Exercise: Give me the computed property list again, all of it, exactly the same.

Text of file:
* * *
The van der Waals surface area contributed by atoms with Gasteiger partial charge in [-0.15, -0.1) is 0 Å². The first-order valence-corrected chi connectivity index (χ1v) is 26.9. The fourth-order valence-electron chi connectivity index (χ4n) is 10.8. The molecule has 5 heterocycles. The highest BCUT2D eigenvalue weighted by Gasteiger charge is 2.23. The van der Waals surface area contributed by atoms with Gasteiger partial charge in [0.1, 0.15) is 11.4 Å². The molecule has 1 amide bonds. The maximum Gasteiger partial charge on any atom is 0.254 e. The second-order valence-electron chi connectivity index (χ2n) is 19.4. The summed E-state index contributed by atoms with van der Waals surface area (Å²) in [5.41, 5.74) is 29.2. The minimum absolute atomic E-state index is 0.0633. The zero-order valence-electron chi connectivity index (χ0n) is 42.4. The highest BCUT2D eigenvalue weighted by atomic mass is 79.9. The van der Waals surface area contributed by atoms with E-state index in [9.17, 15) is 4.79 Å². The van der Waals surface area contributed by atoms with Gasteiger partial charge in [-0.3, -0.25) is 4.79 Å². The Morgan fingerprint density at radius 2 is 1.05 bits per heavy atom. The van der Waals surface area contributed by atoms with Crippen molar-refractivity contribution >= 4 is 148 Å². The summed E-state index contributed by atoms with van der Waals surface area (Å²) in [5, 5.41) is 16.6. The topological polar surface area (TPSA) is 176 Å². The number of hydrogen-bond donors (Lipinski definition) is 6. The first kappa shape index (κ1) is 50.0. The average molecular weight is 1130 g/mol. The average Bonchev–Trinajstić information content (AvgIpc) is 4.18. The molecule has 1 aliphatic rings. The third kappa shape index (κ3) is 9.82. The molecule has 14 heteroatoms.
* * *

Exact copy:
The van der Waals surface area contributed by atoms with Gasteiger partial charge in [-0.15, -0.1) is 0 Å². The first-order valence-corrected chi connectivity index (χ1v) is 26.9. The fourth-order valence-electron chi connectivity index (χ4n) is 10.8. The molecule has 5 heterocycles. The highest BCUT2D eigenvalue weighted by Gasteiger charge is 2.23. The van der Waals surface area contributed by atoms with Gasteiger partial charge in [0.1, 0.15) is 11.4 Å². The molecule has 1 amide bonds. The maximum Gasteiger partial charge on any atom is 0.254 e. The second-order valence-electron chi connectivity index (χ2n) is 19.4. The summed E-state index contributed by atoms with van der Waals surface area (Å²) in [5.41, 5.74) is 29.2. The minimum absolute atomic E-state index is 0.0633. The zero-order valence-electron chi connectivity index (χ0n) is 42.4. The highest BCUT2D eigenvalue weighted by atomic mass is 79.9. The van der Waals surface area contributed by atoms with E-state index in [9.17, 15) is 4.79 Å². The van der Waals surface area contributed by atoms with Gasteiger partial charge in [-0.3, -0.25) is 4.79 Å². The Morgan fingerprint density at radius 2 is 1.05 bits per heavy atom. The van der Waals surface area contributed by atoms with Crippen molar-refractivity contribution >= 4 is 148 Å². The summed E-state index contributed by atoms with van der Waals surface area (Å²) in [5, 5.41) is 16.6. The topological polar surface area (TPSA) is 176 Å². The number of hydrogen-bond donors (Lipinski definition) is 6. The first kappa shape index (κ1) is 50.0. The average molecular weight is 1130 g/mol. The average Bonchev–Trinajstić information content (AvgIpc) is 4.18. The molecule has 1 aliphatic rings. The third kappa shape index (κ3) is 9.82. The molecule has 14 heteroatoms.